Head: the South Russian Ovcharka has an elongated head with a wide forehead and a clear occiput and cheekbones. The stop is barely noticeable. The triangular ears are quite small and are carried hanging. The eyes are oval shaped and are slightly slanted. The nose is large. The South Russian has a scissors bite.

Height at Withers: the dogs have on average a shoulderheight of 63 up to 66 (24.8 to 26 inches) centimetres and bitches on average measure 61 up to 64 centimetres (24 to 25.2 inches). There is no maximum height.

Weight: for dogs it's between 55 to 70.5 kg (121 and 155 lbs) and bitches are between 50 to 65 kg (110 to 143 lbs). Much heavier dogs do exist, but as a rule this comes at a cost affecting the dogs health.

Coat: the South Russian Shepherd Dog has a weatherproof coat, that is long (10 to 20 centimeters), coarse and tousled with a dense undercoat

Colors: white or gray in various shades of cream or white with gray plates. The eyes should be dark in color and the nose is preferably black.

South Russian Ovcharka Temperament

Character: South Russian Ovcharka's are full of character, sober and dominant dogs. They are straightforward, hard on themself and very watchful and courageous. They are also very intelligent and independent. They do not need their owner to tell them what they should do, they assess a situation and act on what they think is right. Although they usually look very quiet and self-controlled and really are so, a rapid response may follow when needed. They have a balanced nature and do not easily make a fuss. They are no barkers. These dogs really like to be outside, weather and wind do little to them. They are very territorial natured and loyal to their boss. The average South Russian will have a hard time adjusting to a new boss and ditto environment.

Social Build: by nature, this dog does great with children. When he grew up surrounded by dogs and other pets or livestock, these animals are classified as one of theirs and the South-Russian will protect them. When a South Russian Ovcharka is well socialized, dealing with cats should present no problems. They take a cautious approach with visitors and give unwanted visitors no chance of entering your site. Acquaintances of the family that are regularly seen by the dog can come and go, are classified as their own.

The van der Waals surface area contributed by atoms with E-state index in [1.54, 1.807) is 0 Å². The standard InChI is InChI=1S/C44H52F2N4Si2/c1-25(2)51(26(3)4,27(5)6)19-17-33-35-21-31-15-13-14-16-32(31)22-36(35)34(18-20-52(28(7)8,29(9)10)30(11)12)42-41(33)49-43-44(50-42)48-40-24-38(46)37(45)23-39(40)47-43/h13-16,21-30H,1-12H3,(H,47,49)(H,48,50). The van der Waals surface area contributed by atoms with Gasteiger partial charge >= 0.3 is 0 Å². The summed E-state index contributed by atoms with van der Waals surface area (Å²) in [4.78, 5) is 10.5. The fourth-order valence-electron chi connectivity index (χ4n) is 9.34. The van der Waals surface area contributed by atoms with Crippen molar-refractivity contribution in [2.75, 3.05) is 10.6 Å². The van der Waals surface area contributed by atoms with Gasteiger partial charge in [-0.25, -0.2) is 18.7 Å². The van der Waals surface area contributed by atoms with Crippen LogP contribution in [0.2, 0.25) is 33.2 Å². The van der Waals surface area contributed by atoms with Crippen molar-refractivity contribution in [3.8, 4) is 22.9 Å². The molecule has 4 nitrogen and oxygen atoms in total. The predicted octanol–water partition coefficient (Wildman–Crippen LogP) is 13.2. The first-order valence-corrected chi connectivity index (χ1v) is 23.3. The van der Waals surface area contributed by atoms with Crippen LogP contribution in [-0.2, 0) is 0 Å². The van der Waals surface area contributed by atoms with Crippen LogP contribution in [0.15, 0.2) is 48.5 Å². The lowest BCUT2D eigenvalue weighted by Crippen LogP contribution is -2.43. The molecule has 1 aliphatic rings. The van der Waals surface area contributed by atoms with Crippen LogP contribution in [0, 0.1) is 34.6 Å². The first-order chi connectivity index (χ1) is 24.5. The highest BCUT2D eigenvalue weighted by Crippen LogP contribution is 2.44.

South Russian Ovcharka Socially

Care: this breed does not need much coat care. Although dirt and sand can be left behind in the coat this can easily be removed with a brush. A thorough weekly brushing usually keeps the coat in good condition. The beard should be regularly brushed and washed if necessary. The hair around and between the pads should be regularly checked for contaminants.

Education: fpr a balanced, calm boss who is naturally predominant, this still very original dog is not so difficult to raise. The education must be based on mutual respect, where the dog should always be treated consistent and fairly. South Russians are no beginner dogs or even for inconsistent people, this is evidenced by the fact that dominant behavior will certainly emerge when they experience insufficient leadership. They never blindly follow a command, but seem to think first whether that command is useful. In order to prevent that the dog becomes all too timid and mistrustful, it is very important that they are well socialized with both humans and animals. You do not need to worry that the dog will lose his vigilance, this he posseses naturally in high degrees.

Activity: South Russian Ovcharka's do not have an exaggerated need for excersize, but they do need space. They can provide their own movement needs if they have access to a spacious and well-fenced garden. These dogs are not suited to be held in a crowded area or in a flat. They want to be outside way too much and have too much of a territorial mindset for such a location.

Usability: the South Russian Ovcharka is ideally suited as a guard dog and family dog for people who not live in a crowded area so that the dog is offered enough (enclosed) outdoor space. He takes his job to ensure security of your family, house and home by nature, without being explicitly present. Due to its independent nature it is not suitable for all kinds of dog breed sports.

South Russian Ovcharka Quotes / Trivia

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[ 2018-09-13 ] :: Carole
Hi--I\'m seeking permission to use your photo of the SRO in the fog with sheep in my new book, The History of the Working Collies. My Introduction and chapter on the Romans, include info on LGDs. Please let me know if you don\'t own this photo and if you know who does. Thank you!